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Last of His Kind

Out North Contemporary Art House
jack.ed unlimited productions


The Last of His Kind

by Jack Dalton

Run May 10 – 19
Reviewed by Robert Pond


The futuristic The Last of His Kind, a new play by Jack Dalton, brings to mind a time when space scientists informed President Lyndon Johnson that there was no evidence of life on the planet Mars.  His response was, “Thank God”.  He may have just been relieved that we wouldn’t corrupt any more civilizations.  It can be said that the Earth is not yet a role model among life-sustaining planets.  We earthlings have either wondered if we are alone in this galaxy or what in the universe are we to become?  The Last of His Kind gives some thought as to Dalton’s implied switchback evolution of our planet’s civilization; that is to say, humanity to clones to humanity.   We begin by meeting the tour Guide (Arianna Coulter-Khan), a plastic like smiling woman who speaks like fingernails on a chalkboard.  She reminds one of those 19 year-old tour guides marshalling the cruise-ridden seniors in front of hotels.

We eventually get it, that the futuristic folks are integrated with clones which were to offset the degrading diversity of old.  But the problem may be that the clone development was not the answer to this strange evolvement of what constitutes civilization.  Central in The Last of His Kind is the cancer-stricken individual, Losh (James Jensen), who being the last of the old humanity is the subject of study by Drs. Brightman (Douglas Causey) and Lilyann (Andrea Staats).  Dr. Holm (David Haynes) is the CEO of the Laboratory that is studying poor Losh.  Adhering to all this is the young man, Crusher (Mark Bautista) who may be a clone.  Crusher is Lilyann’s Sancho Panza, an irritating, loveable, and her bonding confidant.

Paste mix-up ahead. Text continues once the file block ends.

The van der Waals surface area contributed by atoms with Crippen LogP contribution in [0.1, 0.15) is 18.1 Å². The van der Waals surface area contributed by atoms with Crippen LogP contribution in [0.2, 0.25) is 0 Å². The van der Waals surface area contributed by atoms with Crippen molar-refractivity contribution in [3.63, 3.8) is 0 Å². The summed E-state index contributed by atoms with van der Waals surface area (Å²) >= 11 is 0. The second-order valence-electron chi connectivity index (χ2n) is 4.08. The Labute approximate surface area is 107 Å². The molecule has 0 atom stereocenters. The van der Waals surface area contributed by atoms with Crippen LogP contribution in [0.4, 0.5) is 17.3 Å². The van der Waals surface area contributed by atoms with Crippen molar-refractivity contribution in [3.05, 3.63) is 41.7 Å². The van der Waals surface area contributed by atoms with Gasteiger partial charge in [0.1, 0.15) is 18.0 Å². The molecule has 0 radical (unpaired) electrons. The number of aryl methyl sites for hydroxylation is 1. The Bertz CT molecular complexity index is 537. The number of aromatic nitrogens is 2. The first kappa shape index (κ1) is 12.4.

Playwright Jack Dalton has created a very impressive work.  It’s certainly not escapism theatre and, while it is amusing and sometimes funny, you need to stay with it.  The Last of His Kind is philosophical; it investigates ideals and ideas, and some of the possibilities.   The acting, probably by design, is somewhat robotic which gives it its futuristic flavor.  The very talented Andrea Staats as Lilyann gives the more balance performance.  As the Tour Guide, Arianna Coulter-Khan is theatrically outrageous.  There is a very entertaining performance by Kyra Jensen, who played the cute nine-year-old Sara, the grandmother, if you will, of Losh.  James Jensen in the role of Losh was mysterious in the first act, having only one line, but in Act two, Jensen fulfilled our expectations of the troubled Losh.  Director Ed Bourgeois has a really clean directorial design here.  To a large degree, his staging works well; some of the arm choreography, however, was challenging to digest.   Ryan Anderson and Ruby Kennell’s economic set design as well as Ryan Marlow’s media work was really well suited to the play.  It spoke to the play without shouting.

Playwright Jack Dalton is developing rather quickly.  He speaks well for the Alaskan Native theatre as he did in the recent play, Assimilation; in The Last of His Kind, Dalton’s work is more universal and addresses a larger world of concern.   It’s not a play you’ll hum on the way home but you will think about it and, maybe, what it has to say.


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